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The Xbox One did not launch with backwards compatibility and no one expected it, given how different Xbox One hardware is from Xbox 360 hardware. Then the geniuses at Microsoft had a breakthrough with their Xbox 360 emulator and now there’s a long list of tested and certified Xbox 360 and original Xbox games that will work on the Xbox One.  

As for the console that will follow the Xbox One, it’s almost certain that it will be backwards compatible with Xbox One games, but according to the system designers, the aim is to make this new console backwards compatible with every previous generation of Xbox. Time will tell whether they succeed.

How To Play Backwards-Compatible Xbox Games

If you are an Xbox 360 owner, then all you have to do in order to play original Xbox games is pop the disc in. After making sure that you are running the latest version of the system software, that is. You can also find original Xbox games as digital downloads on the Xbox Live store, but of course you’ll have to buy them.

The process is largely the same. When you insert your Xbox 360 disc into your Xbox One, the console will download a digital copy of the game that has been optimized to work with the Xbox 360 emulator on the Xbox One. The disc itself is only used to verify that you own a copy of the game.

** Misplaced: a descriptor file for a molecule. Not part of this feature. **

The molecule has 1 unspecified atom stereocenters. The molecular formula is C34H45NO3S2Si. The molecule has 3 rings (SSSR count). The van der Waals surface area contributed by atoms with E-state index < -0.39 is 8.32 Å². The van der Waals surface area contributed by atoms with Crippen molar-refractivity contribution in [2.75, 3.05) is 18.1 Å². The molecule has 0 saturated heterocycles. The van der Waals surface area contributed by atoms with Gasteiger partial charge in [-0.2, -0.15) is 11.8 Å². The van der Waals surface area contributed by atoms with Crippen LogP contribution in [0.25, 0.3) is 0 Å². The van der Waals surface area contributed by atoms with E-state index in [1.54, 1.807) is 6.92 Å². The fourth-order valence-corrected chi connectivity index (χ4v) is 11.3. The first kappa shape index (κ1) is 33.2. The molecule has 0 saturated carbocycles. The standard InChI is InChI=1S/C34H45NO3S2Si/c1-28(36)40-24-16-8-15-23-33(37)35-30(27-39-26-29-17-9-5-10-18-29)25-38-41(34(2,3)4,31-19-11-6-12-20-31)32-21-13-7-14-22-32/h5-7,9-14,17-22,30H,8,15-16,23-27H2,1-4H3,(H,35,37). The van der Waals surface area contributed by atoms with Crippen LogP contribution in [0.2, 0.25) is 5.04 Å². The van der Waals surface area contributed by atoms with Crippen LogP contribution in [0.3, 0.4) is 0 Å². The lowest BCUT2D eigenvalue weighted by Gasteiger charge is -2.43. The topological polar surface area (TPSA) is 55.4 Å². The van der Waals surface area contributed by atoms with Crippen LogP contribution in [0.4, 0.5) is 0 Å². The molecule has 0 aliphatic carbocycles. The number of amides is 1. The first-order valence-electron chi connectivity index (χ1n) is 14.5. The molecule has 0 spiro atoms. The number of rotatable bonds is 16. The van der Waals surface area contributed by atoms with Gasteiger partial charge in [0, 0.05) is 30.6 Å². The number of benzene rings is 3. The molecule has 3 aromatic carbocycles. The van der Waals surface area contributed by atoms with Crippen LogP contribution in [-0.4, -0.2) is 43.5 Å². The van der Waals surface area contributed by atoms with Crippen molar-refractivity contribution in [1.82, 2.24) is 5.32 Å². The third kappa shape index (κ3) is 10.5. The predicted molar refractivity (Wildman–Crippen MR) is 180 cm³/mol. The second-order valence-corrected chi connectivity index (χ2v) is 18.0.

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If you’ve bought Xbox 360 games digitally that are on the backwards compatibility list, you can simply download them to your Xbox One. These don’t require the original disc to be in the drive. Should you put an Xbox 360 game into the Xbox One that isn’t on the backwards compatibility list, you’ll get an error messaging telling you the game won’t work yet. 

Be sure to update your system software, in case that title has been added in the meantime. Although, at the time of writing, Microsoft has paused the certification project.

Limitations & Things To Keep In Mind

The Xbox One isn’t backwards compatible with previous-generation consoles on a hardware level. Which means it uses emulation to play older titles. Essentially, this is a software technique that creates a virtual version of the older console, tricking the software into thinking that it’s running on original hardware. 

Virtualizing an entire console takes quite a lot of processing power, so it’s quite impressive that the Xbox team were able to make it work so well given the limits of the base model Xbox.

If you’re lucky enough to own one of the beefed-up Xbox One X consoles, then certain Xbox 360 titles offer an “Xbox One X enhanced” mode. These games feature higher resolutions, faster and more consistent frame rates and generally run much better than they ever did on the original consoles.

However, thanks to the reliance on emulation, it’s unlikely that every previous-generation game will be added to the list. At least not when it comes to the Xbox One. With the more powerful Xbox generation on the horizon, we may very well see the list of compatible titles expand dramatically.

Source: Internet